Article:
Thence we came forth to rebehold the stars.
O human race, born to fly upward, wherefore at a little wind dost thou so fall?
As phantoms frighten beasts when shadows fall.
Until he shall have driven her back to Hell,
There is no greater sorrow then to recall our times of joy in wretchedness.
Oh blind, oh ignorant, self-seeking cupidity whcih spurs as so in the short mortal life and steeps as through all eternity.
From there we came outside and saw the stars
Through me you go into a city of weeping; through me you go into eternal pain; through me you go amongst the lost people
That with him were, what time the Love Divine
Here pity only lives when it is dead - Virgil
Thy soul is by vile fear assailed, which oft so overcasts a man, that he recoils from noblest resolution, like a beast at some false semblance in the twilight gloom.
The day that man allows true love to appear, those things which are well made will fall into cofusion and will overturn everything we believe to be right and true.
If i thought i was replying to someone who would every return to the world, this flame would cease it's flickering. But since no one has returned from these depths alive, if what I've heard is true, I will answer you without fear of infamy.
Ye who enter,abandon all hope.
The devil is not as black as he is painted.
Lasciate ogne speranza, voi ch'intrate.
And as he, who with laboring breath has escaped from the deep to the shore, turns to the perilous waters and gazes.
The man who lies asleep will never waken fame, and his desire and all his life drift past him like a dream, and the traces of his memory fade from time like smoke in air, or ripples on a stream.
Lying in a featherbed will not bring you fame, nor staying beneath the quilt, and he who uses up his life without achieving fame leaves no more vestige of himself on earth than smoke in the air or foam upon the water.
For she doth make my veins and pulses tremble.
The mind which is created quick to love, is responsive to everything that is pleasing, soon as by pleasure it is awakened into activity. Your apprehensive faculty draws an impression from a real object, and unfolds it within you, so that it makes the mind turn thereto. And if, being turned, it inclines towards it, that inclination is love; that is nature, which through pleasure is bound anew within you.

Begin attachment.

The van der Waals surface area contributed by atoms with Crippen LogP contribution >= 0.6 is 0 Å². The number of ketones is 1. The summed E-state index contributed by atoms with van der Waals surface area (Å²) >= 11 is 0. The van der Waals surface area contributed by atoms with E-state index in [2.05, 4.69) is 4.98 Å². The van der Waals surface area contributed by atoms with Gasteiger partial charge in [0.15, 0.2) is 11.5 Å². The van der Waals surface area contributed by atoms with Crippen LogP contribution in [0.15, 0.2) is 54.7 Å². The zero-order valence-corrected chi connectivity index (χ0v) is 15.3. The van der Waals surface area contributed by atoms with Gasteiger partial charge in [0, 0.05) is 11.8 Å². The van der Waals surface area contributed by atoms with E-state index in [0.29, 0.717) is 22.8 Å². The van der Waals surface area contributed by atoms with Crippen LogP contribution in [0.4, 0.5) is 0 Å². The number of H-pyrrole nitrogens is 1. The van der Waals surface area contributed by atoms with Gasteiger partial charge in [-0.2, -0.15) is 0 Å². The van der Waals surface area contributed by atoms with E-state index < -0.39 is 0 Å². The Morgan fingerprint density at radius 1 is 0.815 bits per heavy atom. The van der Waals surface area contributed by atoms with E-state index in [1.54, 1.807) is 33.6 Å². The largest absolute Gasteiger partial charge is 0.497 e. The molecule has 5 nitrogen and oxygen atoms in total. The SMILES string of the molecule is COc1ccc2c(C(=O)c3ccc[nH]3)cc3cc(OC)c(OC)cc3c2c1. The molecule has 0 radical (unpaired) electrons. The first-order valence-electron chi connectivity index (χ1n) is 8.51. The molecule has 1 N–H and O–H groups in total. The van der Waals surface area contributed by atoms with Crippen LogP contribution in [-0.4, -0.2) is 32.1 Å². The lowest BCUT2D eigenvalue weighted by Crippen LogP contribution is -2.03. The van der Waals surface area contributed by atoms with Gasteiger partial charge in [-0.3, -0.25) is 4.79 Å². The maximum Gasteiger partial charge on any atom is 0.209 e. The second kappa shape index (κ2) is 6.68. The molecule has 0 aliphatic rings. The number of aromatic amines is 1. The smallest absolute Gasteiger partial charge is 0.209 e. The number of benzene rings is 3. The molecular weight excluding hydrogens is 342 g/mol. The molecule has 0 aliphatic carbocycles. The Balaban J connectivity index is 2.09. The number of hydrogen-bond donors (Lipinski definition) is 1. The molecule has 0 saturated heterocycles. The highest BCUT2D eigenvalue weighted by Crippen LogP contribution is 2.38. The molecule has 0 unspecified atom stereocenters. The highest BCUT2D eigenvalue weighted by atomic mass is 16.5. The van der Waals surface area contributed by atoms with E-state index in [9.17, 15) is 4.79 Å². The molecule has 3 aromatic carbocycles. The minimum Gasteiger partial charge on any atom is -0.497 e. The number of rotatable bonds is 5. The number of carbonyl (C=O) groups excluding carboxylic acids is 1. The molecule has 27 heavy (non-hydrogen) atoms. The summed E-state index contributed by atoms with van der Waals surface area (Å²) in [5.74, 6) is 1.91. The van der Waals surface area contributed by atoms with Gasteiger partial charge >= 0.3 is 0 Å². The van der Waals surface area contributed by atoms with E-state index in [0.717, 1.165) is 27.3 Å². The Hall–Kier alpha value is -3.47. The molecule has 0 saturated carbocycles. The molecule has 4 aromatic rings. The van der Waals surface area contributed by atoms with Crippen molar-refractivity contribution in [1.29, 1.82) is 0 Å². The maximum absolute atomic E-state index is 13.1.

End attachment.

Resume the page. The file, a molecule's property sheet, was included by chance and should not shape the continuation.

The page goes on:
Omnes relinquite spes, o vos intrantes
I found myself within a forest dark, for the straightfoward pathway had been lost. Ah me! How hard a thing is to say, what was this forest savage, rough, and stern, which in the very thought renews the fear. So bitter is it, death is little more...
The more a thing is perfect, the more if feels pleasure and pain.
On march the banners of the King of Hell.
Into the eternal darkness, into fire and into ice.
There, pride, avarice, and envy are the tongues men know and heed, a Babel of depsair
One ought to be afraid of nothing other then things possessed of power to do us harm, but things innoucuous need not be feared.
Love, that exempts no one beloved from loving, seized me with pleasure of this man so strongly, that, as thou seest, it doth not yet desert me.
And when he had put his hand on mine with a cheerful look, wherefrom I took courage, he brought me within to the secret things. Here sighs, laments, and deep wailings were resounding through the starless air; wherefore at first I wept thereat. Strange tongues, horrible utterances, words of woe, accents of anger, voices high and faint, and sounds of hands with them, were making a tumult which whirls always in that air forever dark, like the sand when the whirlwind breathes.
More Dante Alighieri Quotations (Based on Topics)
Hope - Love - Pain - Sadness - Hell - Man - Anger - Nature - Pride - Eternity - Wisdom & Knowledge - Fame - Cry - God - Kings & Queens - Envy & Jealousy - Greed - Fire - Life - View All Dante Alighieri Quotations
More Dante Alighieri Quotations (By Book Titles)
- The Divine Comedy
Walt Whitman - T. S. Eliot - Rabindranath Tagore - e. e. cummings - Alexander Pope - W. H. Auden - Samuel Taylor Coleridge - Max Jacob - Henrik Ibsen - Euripides